So attempts are made to try and make the story more real, to get at the thrust of Jesus’ story about racial and social implications of the Samaritan, to bring it home using a modern day example: In the 1950s, Clarence Jordon preaching in Americus, Georgia (that’s south), told the story like this: a white business man was traveling from Ellaville to Albany. Jordon’s listeners would know there was one town between those two places—Americus. The businessman is robbed and beaten and left for dead on the outskirts of Americus. First a white traveling evangelist and then the white gospel choir director pass by the victim. Then a local black farmer hauling watermelons in an old beat-up pickup truck sees the white man lying half dead on the side of the road. He pulls his truck over, and gets out. He helps bandage the victim and takes him to the hospital. When Jordon asks his listeners, Who was the neighbor to that man? He would get, “Ooh, I don’t want to answer that question.” It was the…, it was the colored man…” Does that help capture the good Samaritan in the context of the 50s and 60s in the South?2
What about today? Who is a potential good Samaritan today here in Santa Fe, New Mexico? The young guy always hanging out at the tattoo parlor, wearing his ball-cap sideways, baggy pants, tattoos cover his body. He drives a low-rider with neon lights, fancy rims, and hydraulic shocks that help him bounce bounce bounce to the beat. The day laborer who doesn’t speak English who sees the poor person pathetically laying on the side of the road, as he’s walking to a bus stop after a long day’s work out in the hot sun. He has compassion and helps out with the $55 dollars cash he’d just gotten paid. Maybe the Samaritan is the Muslim who is coming from the mosque, dressed in traditional garb, his long beard adorning his face. But even these examples in many ways probably fall short.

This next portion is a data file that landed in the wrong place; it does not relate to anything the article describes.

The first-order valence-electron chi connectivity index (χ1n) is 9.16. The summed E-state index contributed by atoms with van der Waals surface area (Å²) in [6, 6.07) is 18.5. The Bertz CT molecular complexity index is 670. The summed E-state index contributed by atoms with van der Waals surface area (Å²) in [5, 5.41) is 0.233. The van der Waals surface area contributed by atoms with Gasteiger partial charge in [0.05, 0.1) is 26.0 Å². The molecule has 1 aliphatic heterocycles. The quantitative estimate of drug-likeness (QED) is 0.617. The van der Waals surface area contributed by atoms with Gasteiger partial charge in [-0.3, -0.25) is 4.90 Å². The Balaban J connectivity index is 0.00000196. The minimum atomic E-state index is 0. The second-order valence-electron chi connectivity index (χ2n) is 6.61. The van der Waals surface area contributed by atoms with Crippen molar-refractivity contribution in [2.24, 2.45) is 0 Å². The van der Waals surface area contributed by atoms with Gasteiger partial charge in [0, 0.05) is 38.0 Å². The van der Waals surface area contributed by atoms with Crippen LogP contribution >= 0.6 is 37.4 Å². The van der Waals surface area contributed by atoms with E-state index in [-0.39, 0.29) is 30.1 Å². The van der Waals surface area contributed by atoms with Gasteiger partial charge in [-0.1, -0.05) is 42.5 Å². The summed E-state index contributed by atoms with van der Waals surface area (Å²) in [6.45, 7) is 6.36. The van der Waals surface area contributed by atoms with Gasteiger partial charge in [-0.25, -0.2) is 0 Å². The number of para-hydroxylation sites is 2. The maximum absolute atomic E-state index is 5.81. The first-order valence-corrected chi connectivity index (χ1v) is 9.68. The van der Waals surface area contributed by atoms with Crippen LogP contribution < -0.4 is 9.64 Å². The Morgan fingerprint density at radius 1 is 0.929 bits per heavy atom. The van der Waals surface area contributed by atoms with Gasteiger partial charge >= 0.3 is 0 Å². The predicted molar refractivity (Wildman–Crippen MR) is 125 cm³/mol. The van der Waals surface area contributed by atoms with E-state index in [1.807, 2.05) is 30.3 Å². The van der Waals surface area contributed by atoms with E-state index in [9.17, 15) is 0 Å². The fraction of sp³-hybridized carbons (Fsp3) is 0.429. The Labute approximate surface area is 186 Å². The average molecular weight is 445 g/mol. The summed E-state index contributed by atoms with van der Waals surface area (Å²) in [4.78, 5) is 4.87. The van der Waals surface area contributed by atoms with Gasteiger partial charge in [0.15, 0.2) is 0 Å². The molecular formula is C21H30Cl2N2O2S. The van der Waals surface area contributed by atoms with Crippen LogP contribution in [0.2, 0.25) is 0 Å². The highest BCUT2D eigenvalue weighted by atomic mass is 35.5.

Another problem we have in our understanding of this parable is similar to the lawyer’s problem— Who is our neighbor? Everyone? While neighbor may be easily understood abstractly as universal brother and sisterhood—we are all neighbors part of a global village, connected by economic systems and the internet—the reality is that in this day and age it seems that there are few people we would really call our neighbors (unless you’re Fred Rogers). Who is your neighbor? The word in greek translated neighbor derives it’s meaning from the concept of nearness, in other words it has something to do with proximity. Certainly we can relate to this concept today. Trasie and I have just moved into the Casa Alegre neighborhood. We’ve met many of our neighbors, next door and across the street. We neighborly, saying hello when out on a walk? Ken next door waters our garden when we’re out of town. He ran out of charcoal the other day, like good neighbors we helped him out. Is this what Jesus was getting at with neighbor?
Another problem with the story is that things are different now than they were back in Jesus’ day? It can be dangerous to stop on the road to help someone out. I’ve heard stories of people attempting to enact this story of the Samaritan by stopping to help a seemingly fallen victim, but when they stop they are mugged by a mob beaten, robbed, and left for dead themselves. Or, maybe if you stop and help someone out today and you administer first aid you could be accused of practicing medicine illegally, maybe even a suspect in the authorities investigation of who dun it. Also, you’ve heard about two young people, down in Southern Arizona, who were out in the desert making sure water stations were adequately supplied. They came across some individuals lying in the sand suffering from severe dehydration and heat exhaustion. When they saw they could not treat them with the “wine” and “oil” they were offering they loaded them up in their car and headed toward the nearest hospital. On their way, they were stopped by border patrol, arrested for smuggling undocumented migrants, and spent time in jail and put on trial.